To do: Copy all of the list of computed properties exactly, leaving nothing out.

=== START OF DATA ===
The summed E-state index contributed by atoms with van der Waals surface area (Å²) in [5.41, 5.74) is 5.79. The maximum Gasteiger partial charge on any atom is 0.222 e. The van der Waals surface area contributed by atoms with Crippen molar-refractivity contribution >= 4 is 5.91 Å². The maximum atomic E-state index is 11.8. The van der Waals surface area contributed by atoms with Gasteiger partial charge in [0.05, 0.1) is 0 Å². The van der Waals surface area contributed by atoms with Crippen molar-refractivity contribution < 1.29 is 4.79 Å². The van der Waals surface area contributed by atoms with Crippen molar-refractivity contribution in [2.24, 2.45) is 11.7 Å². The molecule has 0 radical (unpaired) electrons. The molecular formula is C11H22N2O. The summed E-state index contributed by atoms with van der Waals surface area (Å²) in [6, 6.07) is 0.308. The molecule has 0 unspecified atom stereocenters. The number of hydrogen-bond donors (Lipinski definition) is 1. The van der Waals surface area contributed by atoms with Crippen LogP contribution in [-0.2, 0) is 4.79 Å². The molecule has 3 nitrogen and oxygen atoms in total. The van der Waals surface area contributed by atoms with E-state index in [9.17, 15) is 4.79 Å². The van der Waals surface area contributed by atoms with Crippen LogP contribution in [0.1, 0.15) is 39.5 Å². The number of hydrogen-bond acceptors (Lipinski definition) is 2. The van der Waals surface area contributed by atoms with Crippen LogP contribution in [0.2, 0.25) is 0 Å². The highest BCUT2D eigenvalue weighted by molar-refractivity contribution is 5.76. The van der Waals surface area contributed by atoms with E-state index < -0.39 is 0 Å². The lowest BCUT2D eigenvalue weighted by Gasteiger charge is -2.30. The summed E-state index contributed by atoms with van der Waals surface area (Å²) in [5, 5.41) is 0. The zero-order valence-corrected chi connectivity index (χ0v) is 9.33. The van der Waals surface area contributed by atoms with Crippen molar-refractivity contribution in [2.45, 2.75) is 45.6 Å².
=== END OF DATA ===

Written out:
The summed E-state index contributed by atoms with van der Waals surface area (Å²) in [5.41, 5.74) is 5.79. The maximum Gasteiger partial charge on any atom is 0.222 e. The van der Waals surface area contributed by atoms with Crippen molar-refractivity contribution >= 4 is 5.91 Å². The maximum atomic E-state index is 11.8. The van der Waals surface area contributed by atoms with Gasteiger partial charge in [0.05, 0.1) is 0 Å². The van der Waals surface area contributed by atoms with Crippen molar-refractivity contribution < 1.29 is 4.79 Å². The van der Waals surface area contributed by atoms with Crippen molar-refractivity contribution in [2.24, 2.45) is 11.7 Å². The molecule has 0 radical (unpaired) electrons. The molecular formula is C11H22N2O. The summed E-state index contributed by atoms with van der Waals surface area (Å²) in [6, 6.07) is 0.308. The molecule has 0 unspecified atom stereocenters. The number of hydrogen-bond donors (Lipinski definition) is 1. The van der Waals surface area contributed by atoms with Crippen LogP contribution in [-0.2, 0) is 4.79 Å². The molecule has 3 nitrogen and oxygen atoms in total. The van der Waals surface area contributed by atoms with E-state index in [9.17, 15) is 4.79 Å². The van der Waals surface area contributed by atoms with Crippen LogP contribution in [0.1, 0.15) is 39.5 Å². The number of hydrogen-bond acceptors (Lipinski definition) is 2. The van der Waals surface area contributed by atoms with Crippen LogP contribution in [0.2, 0.25) is 0 Å². The highest BCUT2D eigenvalue weighted by molar-refractivity contribution is 5.76. The van der Waals surface area contributed by atoms with E-state index < -0.39 is 0 Å². The lowest BCUT2D eigenvalue weighted by Gasteiger charge is -2.30. The summed E-state index contributed by atoms with van der Waals surface area (Å²) in [5, 5.41) is 0. The zero-order valence-corrected chi connectivity index (χ0v) is 9.33. The van der Waals surface area contributed by atoms with Crippen molar-refractivity contribution in [2.45, 2.75) is 45.6 Å².